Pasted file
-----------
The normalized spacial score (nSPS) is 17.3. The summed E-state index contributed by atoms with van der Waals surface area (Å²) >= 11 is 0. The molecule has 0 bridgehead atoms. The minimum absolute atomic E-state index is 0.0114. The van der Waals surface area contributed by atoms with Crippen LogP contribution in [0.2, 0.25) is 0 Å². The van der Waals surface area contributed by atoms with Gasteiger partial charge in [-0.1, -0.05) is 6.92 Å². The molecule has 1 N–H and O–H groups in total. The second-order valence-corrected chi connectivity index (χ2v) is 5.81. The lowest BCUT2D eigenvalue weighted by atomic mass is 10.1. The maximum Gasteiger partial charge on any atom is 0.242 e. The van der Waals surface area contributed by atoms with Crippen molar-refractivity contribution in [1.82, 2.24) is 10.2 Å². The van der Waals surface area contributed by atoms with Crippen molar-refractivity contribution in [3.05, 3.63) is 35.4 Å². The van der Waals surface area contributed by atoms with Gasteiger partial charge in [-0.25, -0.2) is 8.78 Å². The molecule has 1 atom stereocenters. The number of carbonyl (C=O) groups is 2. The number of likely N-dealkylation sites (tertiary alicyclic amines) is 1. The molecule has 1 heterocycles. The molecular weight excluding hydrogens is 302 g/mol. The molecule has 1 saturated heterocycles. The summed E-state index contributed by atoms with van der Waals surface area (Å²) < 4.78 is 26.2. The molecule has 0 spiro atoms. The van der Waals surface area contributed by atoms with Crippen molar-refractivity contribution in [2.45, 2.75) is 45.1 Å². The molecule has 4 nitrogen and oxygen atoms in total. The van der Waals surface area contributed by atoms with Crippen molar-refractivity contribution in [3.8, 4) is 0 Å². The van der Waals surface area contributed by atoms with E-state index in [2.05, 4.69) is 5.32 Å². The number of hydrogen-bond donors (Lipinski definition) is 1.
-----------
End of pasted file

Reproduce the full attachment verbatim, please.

The normalized spacial score (nSPS) is 17.3. The summed E-state index contributed by atoms with van der Waals surface area (Å²) >= 11 is 0. The molecule has 0 bridgehead atoms. The minimum absolute atomic E-state index is 0.0114. The van der Waals surface area contributed by atoms with Crippen LogP contribution in [0.2, 0.25) is 0 Å². The van der Waals surface area contributed by atoms with Gasteiger partial charge in [-0.1, -0.05) is 6.92 Å². The molecule has 1 N–H and O–H groups in total. The second-order valence-corrected chi connectivity index (χ2v) is 5.81. The lowest BCUT2D eigenvalue weighted by atomic mass is 10.1. The maximum Gasteiger partial charge on any atom is 0.242 e. The van der Waals surface area contributed by atoms with Crippen molar-refractivity contribution in [1.82, 2.24) is 10.2 Å². The van der Waals surface area contributed by atoms with Crippen molar-refractivity contribution in [3.05, 3.63) is 35.4 Å². The van der Waals surface area contributed by atoms with Gasteiger partial charge in [-0.25, -0.2) is 8.78 Å². The molecule has 1 atom stereocenters. The number of carbonyl (C=O) groups is 2. The number of likely N-dealkylation sites (tertiary alicyclic amines) is 1. The molecule has 1 heterocycles. The molecular weight excluding hydrogens is 302 g/mol. The molecule has 1 saturated heterocycles. The summed E-state index contributed by atoms with van der Waals surface area (Å²) < 4.78 is 26.2. The molecule has 0 spiro atoms. The van der Waals surface area contributed by atoms with Crippen molar-refractivity contribution in [2.45, 2.75) is 45.1 Å². The molecule has 4 nitrogen and oxygen atoms in total. The van der Waals surface area contributed by atoms with Crippen molar-refractivity contribution in [3.8, 4) is 0 Å². The van der Waals surface area contributed by atoms with E-state index in [2.05, 4.69) is 5.32 Å². The number of hydrogen-bond donors (Lipinski definition) is 1.